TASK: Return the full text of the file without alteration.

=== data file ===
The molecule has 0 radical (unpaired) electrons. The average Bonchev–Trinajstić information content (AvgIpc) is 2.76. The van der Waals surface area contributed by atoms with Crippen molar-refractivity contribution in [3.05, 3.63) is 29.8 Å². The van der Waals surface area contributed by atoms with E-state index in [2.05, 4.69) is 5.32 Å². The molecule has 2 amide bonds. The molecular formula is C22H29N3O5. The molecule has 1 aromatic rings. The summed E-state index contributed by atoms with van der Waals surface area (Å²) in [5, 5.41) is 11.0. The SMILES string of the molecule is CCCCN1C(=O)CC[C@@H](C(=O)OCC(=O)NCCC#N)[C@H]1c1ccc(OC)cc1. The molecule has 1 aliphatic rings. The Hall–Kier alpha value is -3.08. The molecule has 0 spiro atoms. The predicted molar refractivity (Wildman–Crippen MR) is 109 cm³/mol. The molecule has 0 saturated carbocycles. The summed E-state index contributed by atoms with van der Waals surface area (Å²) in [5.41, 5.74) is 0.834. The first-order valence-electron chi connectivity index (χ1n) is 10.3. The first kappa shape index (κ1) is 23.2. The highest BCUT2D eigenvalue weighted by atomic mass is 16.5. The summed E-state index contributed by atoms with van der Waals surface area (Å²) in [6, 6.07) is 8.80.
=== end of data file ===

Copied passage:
The molecule has 0 radical (unpaired) electrons. The average Bonchev–Trinajstić information content (AvgIpc) is 2.76. The van der Waals surface area contributed by atoms with Crippen molar-refractivity contribution in [3.05, 3.63) is 29.8 Å². The van der Waals surface area contributed by atoms with E-state index in [2.05, 4.69) is 5.32 Å². The molecule has 2 amide bonds. The molecular formula is C22H29N3O5. The molecule has 1 aromatic rings. The summed E-state index contributed by atoms with van der Waals surface area (Å²) in [5, 5.41) is 11.0. The SMILES string of the molecule is CCCCN1C(=O)CC[C@@H](C(=O)OCC(=O)NCCC#N)[C@H]1c1ccc(OC)cc1. The molecule has 1 aliphatic rings. The Hall–Kier alpha value is -3.08. The molecule has 0 spiro atoms. The predicted molar refractivity (Wildman–Crippen MR) is 109 cm³/mol. The molecule has 0 saturated carbocycles. The summed E-state index contributed by atoms with van der Waals surface area (Å²) in [5.41, 5.74) is 0.834. The first-order valence-electron chi connectivity index (χ1n) is 10.3. The first kappa shape index (κ1) is 23.2. The highest BCUT2D eigenvalue weighted by atomic mass is 16.5. The summed E-state index contributed by atoms with van der Waals surface area (Å²) in [6, 6.07) is 8.80.